Pharmacological reports : PR

The effects of vasoactive peptide urocortin 2 on hemodynamics in spontaneous hypertensive rat and the role of L-type calcium channel and CRFR2.

PMID 25712670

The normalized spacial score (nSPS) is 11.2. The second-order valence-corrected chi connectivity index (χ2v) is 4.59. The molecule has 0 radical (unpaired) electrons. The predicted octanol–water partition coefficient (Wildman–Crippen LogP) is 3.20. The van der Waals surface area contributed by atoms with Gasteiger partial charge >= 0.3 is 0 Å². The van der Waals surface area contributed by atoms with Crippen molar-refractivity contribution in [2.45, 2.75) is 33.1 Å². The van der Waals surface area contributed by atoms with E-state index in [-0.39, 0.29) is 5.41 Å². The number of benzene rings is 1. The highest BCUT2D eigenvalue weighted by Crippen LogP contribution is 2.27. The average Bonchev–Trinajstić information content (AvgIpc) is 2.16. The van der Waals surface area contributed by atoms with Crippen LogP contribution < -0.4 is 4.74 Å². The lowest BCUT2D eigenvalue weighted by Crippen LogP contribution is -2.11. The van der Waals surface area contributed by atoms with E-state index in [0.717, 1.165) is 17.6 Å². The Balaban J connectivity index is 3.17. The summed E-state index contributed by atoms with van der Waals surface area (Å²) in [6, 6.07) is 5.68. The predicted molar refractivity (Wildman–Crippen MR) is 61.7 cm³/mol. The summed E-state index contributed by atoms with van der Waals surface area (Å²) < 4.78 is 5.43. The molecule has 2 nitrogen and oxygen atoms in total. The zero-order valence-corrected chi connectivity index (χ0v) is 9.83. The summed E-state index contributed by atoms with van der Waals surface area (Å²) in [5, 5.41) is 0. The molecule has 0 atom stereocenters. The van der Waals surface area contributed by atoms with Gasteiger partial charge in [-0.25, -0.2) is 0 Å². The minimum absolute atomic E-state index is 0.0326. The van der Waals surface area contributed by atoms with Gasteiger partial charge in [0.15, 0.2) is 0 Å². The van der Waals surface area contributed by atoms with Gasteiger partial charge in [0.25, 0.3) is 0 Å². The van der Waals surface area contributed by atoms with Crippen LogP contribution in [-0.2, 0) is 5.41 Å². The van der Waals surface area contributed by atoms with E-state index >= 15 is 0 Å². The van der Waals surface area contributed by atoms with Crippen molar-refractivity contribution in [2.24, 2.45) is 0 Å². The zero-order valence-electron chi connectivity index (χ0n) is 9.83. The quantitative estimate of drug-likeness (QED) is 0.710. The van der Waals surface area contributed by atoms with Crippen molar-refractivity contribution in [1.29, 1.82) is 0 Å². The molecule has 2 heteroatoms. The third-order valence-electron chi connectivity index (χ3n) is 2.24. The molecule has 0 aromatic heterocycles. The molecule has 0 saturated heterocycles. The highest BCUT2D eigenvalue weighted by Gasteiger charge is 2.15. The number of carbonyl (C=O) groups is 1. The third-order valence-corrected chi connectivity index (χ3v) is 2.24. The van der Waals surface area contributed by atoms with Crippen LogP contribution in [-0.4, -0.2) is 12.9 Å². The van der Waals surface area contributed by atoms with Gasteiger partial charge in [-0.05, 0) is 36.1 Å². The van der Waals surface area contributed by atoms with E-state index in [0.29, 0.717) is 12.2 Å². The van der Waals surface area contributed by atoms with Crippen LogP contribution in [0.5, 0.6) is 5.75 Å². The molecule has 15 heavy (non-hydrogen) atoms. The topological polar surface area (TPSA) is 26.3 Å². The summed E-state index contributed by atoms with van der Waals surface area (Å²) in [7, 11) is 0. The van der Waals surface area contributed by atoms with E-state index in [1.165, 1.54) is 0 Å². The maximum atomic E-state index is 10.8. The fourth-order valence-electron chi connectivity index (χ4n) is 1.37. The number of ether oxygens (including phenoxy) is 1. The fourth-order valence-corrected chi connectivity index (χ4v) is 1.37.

Urocortin (UCN) is a newly identified vascular-active peptide that has been shown to reverse cardiovascular remodeling and improve left ventricular (LV) function. The effects and mechanism of urocortin 2 (UCN2) in vivo on the electrical remodeling of left ventricle and the hemodynamics of hypertensive objectives have not been investigated. UCN2 (1 μg/kg/d, 3.5 μg/kg/d or 7 μg/kg/d) was intravenously injected for 2 weeks and its effects on hemodynamics in spontaneously hypertensive rats (SHRs) observed. The whole-cell patch clamp technique was used to explore the effects of UCN2 on the electrical remodeling of left ventricular cardiomyocytes. The flow cytometry method was used to determine the content of fluorescence calcium in myocardium. UCN2 improved the systolic and diastolic function of SHRs as demonstrated by decreased left ventricular systolic pressure (LVSP), left ventricular end diastolic pressure (LVEDP), increased +dp/dtmax and -dp/dtmax and decreased cAMP level. UCN2 inhibited the opening of L-type calcium channel and decreased the calcium channel current of cardiomyocytes. In addition, UCN2 also decreased the contents of fluorescence calcium in SHR myocardium. However, astressin2-B (AST-2B), the antagonist of corticotropin-releasing factor receptor 2 (CRFR2), could reverse the inhibitory effects of UCN2 on calcium channel. UCN2 can modulate electrical remodeling of the myocardium and hemodynamics in an experimental model of SHR via inhibition of L-type calcium channel and CRFR2 in cardiomyocytes.